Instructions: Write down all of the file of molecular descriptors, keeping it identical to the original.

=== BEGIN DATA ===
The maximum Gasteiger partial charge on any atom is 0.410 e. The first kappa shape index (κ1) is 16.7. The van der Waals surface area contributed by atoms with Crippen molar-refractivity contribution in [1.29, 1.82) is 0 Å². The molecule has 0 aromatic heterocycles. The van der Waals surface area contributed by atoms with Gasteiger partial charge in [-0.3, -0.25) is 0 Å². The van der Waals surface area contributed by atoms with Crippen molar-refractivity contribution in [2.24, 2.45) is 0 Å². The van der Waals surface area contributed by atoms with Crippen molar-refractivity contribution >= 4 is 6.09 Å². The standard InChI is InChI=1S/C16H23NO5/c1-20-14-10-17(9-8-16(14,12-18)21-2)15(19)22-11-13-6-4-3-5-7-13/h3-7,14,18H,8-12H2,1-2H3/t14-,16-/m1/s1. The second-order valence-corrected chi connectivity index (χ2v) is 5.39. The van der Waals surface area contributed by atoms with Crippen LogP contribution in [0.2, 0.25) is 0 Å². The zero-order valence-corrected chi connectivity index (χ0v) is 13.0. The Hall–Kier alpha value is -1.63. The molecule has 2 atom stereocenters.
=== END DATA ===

The maximum Gasteiger partial charge on any atom is 0.410 e. The first kappa shape index (κ1) is 16.7. The van der Waals surface area contributed by atoms with Crippen molar-refractivity contribution in [1.29, 1.82) is 0 Å². The molecule has 0 aromatic heterocycles. The van der Waals surface area contributed by atoms with Gasteiger partial charge in [-0.3, -0.25) is 0 Å². The van der Waals surface area contributed by atoms with Crippen molar-refractivity contribution in [2.24, 2.45) is 0 Å². The van der Waals surface area contributed by atoms with Crippen molar-refractivity contribution >= 4 is 6.09 Å². The standard InChI is InChI=1S/C16H23NO5/c1-20-14-10-17(9-8-16(14,12-18)21-2)15(19)22-11-13-6-4-3-5-7-13/h3-7,14,18H,8-12H2,1-2H3/t14-,16-/m1/s1. The second-order valence-corrected chi connectivity index (χ2v) is 5.39. The van der Waals surface area contributed by atoms with Crippen LogP contribution in [0.2, 0.25) is 0 Å². The zero-order valence-corrected chi connectivity index (χ0v) is 13.0. The Hall–Kier alpha value is -1.63. The molecule has 2 atom stereocenters.